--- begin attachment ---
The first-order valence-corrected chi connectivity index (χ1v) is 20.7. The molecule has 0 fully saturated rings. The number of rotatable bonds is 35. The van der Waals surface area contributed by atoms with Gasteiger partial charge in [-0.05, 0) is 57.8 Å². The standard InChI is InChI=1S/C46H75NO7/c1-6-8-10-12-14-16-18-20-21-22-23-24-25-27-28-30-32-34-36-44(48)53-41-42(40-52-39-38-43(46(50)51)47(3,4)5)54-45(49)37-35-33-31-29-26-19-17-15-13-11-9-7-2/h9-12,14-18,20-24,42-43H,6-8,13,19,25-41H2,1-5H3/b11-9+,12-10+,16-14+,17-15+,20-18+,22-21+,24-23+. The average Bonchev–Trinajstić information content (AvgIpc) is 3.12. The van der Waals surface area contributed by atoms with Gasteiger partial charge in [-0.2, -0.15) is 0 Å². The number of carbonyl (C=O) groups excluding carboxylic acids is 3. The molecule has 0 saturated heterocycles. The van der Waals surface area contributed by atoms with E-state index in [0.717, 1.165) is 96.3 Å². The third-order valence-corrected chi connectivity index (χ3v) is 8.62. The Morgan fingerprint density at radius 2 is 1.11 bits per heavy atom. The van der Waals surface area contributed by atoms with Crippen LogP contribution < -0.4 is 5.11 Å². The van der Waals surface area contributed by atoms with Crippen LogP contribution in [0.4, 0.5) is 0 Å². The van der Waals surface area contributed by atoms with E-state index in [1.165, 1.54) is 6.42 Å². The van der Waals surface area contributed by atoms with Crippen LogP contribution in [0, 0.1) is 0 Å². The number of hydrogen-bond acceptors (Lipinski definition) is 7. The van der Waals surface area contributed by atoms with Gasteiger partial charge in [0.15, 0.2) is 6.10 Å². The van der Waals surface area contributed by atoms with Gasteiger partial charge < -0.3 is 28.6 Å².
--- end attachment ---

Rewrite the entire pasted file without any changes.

The first-order valence-corrected chi connectivity index (χ1v) is 20.7. The molecule has 0 fully saturated rings. The number of rotatable bonds is 35. The van der Waals surface area contributed by atoms with Gasteiger partial charge in [-0.05, 0) is 57.8 Å². The standard InChI is InChI=1S/C46H75NO7/c1-6-8-10-12-14-16-18-20-21-22-23-24-25-27-28-30-32-34-36-44(48)53-41-42(40-52-39-38-43(46(50)51)47(3,4)5)54-45(49)37-35-33-31-29-26-19-17-15-13-11-9-7-2/h9-12,14-18,20-24,42-43H,6-8,13,19,25-41H2,1-5H3/b11-9+,12-10+,16-14+,17-15+,20-18+,22-21+,24-23+. The average Bonchev–Trinajstić information content (AvgIpc) is 3.12. The van der Waals surface area contributed by atoms with Gasteiger partial charge in [-0.2, -0.15) is 0 Å². The number of carbonyl (C=O) groups excluding carboxylic acids is 3. The molecule has 0 saturated heterocycles. The van der Waals surface area contributed by atoms with E-state index in [0.717, 1.165) is 96.3 Å². The third-order valence-corrected chi connectivity index (χ3v) is 8.62. The Morgan fingerprint density at radius 2 is 1.11 bits per heavy atom. The van der Waals surface area contributed by atoms with Crippen LogP contribution < -0.4 is 5.11 Å². The van der Waals surface area contributed by atoms with Crippen LogP contribution in [0.4, 0.5) is 0 Å². The van der Waals surface area contributed by atoms with E-state index in [1.165, 1.54) is 6.42 Å². The van der Waals surface area contributed by atoms with Crippen LogP contribution in [0, 0.1) is 0 Å². The number of hydrogen-bond acceptors (Lipinski definition) is 7. The van der Waals surface area contributed by atoms with Gasteiger partial charge in [0.15, 0.2) is 6.10 Å². The van der Waals surface area contributed by atoms with Gasteiger partial charge < -0.3 is 28.6 Å².